Sweet Roses Granny Square

I ran out of wool in one particular color on my 48 point round ripple. So I ordered some more. But I live in Melbourne, and my wool supplier is in Bendigo. So I waited about a week for the new wool to get to me.

In the meantime I started playing around with my next project.

The Sweet  Roses Granny square

I found a number of squares with roses in the centre that I thought were pretty. But non of them quite hit the spot for the look I wanted. So I created a square with a 3D rose that is half attached and half free, that gets swirled and and sewn in place.

A few weeks ago I had my 14 year old niece come and stay during the school holidays. I planned a crochet surprise lesson for her. She said she had learned before but didn’t really remember how to do anything. I chose a pattern that was small, quick, easy and really pretty.

The Floral Trellis Scarf by Ann Budd in Scarf Style


I bought enough wool to do two, so I could make one as well. The original pattern calls for a knitted ruffle to roll up and make the rose. I decided to create a crochet ruffle instead. I used the basic pattern from that, and attached it to a base.


Here are my planned colors

I’m using Bendigo Woollen Mills Luxury for this. It is really soft. It does have a tendency to split a little, but if I keep the tension right I don’t have a problem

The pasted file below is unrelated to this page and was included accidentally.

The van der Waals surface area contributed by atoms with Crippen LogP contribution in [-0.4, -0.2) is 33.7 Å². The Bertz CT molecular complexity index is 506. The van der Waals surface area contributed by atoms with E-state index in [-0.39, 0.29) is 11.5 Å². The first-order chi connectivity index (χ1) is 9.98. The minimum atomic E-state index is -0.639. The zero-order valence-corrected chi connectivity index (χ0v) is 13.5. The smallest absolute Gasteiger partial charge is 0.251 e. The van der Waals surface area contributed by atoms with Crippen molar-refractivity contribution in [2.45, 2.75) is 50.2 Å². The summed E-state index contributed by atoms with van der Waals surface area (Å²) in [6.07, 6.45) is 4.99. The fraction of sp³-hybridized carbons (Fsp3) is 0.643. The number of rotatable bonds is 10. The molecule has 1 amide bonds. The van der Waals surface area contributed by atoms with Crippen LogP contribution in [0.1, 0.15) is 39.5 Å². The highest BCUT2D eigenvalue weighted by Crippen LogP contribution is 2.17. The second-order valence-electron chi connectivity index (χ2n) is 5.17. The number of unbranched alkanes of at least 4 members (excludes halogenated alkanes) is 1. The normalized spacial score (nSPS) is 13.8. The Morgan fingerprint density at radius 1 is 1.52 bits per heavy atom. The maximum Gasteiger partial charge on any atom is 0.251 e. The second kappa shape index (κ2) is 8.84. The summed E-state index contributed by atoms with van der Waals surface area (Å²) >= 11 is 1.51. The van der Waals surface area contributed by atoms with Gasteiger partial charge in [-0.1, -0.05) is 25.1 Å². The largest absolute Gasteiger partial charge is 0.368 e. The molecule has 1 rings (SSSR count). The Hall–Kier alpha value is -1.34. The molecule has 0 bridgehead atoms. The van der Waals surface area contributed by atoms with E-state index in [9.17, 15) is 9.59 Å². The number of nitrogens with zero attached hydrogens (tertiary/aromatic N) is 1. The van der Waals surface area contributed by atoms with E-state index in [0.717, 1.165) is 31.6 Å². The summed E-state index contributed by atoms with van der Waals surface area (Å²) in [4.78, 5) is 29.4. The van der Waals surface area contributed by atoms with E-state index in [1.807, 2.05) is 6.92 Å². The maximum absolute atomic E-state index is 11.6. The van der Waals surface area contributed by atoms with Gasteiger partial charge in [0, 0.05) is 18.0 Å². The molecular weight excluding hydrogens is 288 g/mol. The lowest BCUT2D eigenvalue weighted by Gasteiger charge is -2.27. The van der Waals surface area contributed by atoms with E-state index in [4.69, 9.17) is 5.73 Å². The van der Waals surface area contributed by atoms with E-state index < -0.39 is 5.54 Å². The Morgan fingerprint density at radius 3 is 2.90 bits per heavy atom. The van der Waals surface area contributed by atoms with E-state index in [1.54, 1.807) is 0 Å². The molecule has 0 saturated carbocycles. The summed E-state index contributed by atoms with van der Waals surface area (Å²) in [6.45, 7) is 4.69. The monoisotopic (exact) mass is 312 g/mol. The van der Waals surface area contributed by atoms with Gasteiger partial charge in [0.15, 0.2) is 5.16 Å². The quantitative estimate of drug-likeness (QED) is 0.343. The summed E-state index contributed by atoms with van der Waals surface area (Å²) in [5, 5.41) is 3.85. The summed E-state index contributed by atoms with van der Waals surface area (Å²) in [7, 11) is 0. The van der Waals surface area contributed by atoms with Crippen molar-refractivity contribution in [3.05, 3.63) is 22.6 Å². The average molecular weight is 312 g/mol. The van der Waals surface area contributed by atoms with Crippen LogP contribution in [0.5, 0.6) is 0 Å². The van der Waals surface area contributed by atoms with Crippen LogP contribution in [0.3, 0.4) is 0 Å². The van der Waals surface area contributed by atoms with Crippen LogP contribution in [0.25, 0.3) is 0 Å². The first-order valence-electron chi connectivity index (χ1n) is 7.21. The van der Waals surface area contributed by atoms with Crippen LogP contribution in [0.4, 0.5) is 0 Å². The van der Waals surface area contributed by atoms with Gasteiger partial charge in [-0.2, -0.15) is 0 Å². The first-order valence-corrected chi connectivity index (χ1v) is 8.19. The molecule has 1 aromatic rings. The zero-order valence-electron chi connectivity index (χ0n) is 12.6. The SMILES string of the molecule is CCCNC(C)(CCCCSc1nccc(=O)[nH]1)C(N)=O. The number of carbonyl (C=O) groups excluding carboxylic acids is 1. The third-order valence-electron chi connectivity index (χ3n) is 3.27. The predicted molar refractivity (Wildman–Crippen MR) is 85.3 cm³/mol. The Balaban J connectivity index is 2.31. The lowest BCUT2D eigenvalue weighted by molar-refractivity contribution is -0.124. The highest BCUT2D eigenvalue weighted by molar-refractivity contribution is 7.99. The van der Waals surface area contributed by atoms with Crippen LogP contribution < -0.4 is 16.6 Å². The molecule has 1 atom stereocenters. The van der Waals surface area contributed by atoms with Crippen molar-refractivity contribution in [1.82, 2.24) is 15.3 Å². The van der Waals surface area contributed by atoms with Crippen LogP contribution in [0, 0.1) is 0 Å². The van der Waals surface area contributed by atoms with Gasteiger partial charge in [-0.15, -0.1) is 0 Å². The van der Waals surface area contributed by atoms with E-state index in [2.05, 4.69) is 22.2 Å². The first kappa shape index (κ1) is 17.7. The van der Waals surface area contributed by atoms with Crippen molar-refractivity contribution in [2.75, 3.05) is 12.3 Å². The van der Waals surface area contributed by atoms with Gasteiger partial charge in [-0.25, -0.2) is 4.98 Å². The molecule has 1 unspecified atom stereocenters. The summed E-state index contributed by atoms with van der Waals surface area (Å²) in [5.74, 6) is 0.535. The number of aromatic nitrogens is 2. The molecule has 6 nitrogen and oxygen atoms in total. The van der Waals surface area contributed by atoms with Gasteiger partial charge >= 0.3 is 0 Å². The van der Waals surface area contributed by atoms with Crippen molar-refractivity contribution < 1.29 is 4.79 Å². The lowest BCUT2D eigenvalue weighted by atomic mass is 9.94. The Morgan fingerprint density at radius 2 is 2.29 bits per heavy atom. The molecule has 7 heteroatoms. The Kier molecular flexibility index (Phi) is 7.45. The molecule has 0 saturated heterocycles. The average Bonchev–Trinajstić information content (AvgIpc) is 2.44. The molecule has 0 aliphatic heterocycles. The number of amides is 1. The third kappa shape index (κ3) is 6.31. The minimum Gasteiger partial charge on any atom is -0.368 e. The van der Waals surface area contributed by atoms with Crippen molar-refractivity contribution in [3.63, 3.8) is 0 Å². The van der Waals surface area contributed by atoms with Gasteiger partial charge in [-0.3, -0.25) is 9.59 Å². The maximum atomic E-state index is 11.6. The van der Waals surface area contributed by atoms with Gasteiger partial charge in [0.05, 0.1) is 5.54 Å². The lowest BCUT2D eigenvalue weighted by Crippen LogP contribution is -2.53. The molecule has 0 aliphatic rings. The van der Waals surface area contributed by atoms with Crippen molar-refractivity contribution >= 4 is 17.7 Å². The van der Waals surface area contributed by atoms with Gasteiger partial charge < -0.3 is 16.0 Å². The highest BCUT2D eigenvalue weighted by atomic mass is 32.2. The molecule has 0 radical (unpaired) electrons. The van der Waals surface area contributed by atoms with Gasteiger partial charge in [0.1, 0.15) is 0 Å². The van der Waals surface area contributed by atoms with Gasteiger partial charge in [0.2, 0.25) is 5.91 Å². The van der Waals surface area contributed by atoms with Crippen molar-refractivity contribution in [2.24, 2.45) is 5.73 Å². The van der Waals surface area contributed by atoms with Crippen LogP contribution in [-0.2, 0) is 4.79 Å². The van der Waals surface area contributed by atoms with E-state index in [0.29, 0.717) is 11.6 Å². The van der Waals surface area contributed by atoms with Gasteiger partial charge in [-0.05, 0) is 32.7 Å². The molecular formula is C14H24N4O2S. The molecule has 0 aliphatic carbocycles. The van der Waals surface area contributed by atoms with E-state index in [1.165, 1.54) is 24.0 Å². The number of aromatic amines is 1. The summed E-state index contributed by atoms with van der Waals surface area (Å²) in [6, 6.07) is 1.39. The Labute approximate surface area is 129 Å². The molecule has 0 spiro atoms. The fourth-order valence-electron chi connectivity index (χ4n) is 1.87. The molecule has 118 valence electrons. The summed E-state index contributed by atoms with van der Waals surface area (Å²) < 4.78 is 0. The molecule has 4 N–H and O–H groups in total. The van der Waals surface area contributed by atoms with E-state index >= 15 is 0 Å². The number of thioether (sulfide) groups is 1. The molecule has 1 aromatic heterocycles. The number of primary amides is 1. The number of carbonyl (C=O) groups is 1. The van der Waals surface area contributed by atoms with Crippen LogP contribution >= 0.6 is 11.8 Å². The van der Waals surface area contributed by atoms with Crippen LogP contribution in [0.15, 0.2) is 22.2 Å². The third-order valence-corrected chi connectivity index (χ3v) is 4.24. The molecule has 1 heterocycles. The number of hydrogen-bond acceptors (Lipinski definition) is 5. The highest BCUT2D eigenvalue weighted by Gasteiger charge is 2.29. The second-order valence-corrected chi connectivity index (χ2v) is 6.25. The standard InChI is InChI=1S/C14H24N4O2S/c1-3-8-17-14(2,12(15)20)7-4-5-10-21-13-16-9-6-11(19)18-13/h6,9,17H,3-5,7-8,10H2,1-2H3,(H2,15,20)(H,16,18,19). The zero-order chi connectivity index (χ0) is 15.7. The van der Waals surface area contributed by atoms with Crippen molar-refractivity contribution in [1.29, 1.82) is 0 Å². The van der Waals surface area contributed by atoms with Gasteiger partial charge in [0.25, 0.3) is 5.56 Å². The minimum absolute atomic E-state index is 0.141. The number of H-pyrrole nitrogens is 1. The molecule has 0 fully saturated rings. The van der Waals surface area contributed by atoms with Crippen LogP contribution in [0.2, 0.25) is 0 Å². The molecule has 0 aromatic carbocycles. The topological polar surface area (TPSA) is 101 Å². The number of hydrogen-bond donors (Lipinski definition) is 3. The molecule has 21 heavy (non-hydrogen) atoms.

I have created a crochet symbol pattern. I  will probably need to post a tutorial to help you understand it though, because it is really hard to explain the 3D aspect in symbols.

Sweet Roses Granny Square base

Sweet Roses 3D Flower

Sweet Roses Symbol Chart

30/7/2016 – I edited the chart as I realized there was a 3-treble cluster missing. I also placed a 3-chain symbol next to where each starting double crochet is to be placed, although if you wish you could just use the 3-chain instead. So just to be clear don’t put in both a 3 chain as well a double crochet, choose either a starting double crochet or a 3-chain.

I’m intending to put up a tutorial for my starting double crochet stitch. I call it the fat starting double crochet, as it is a little thicker than a normal stitch.





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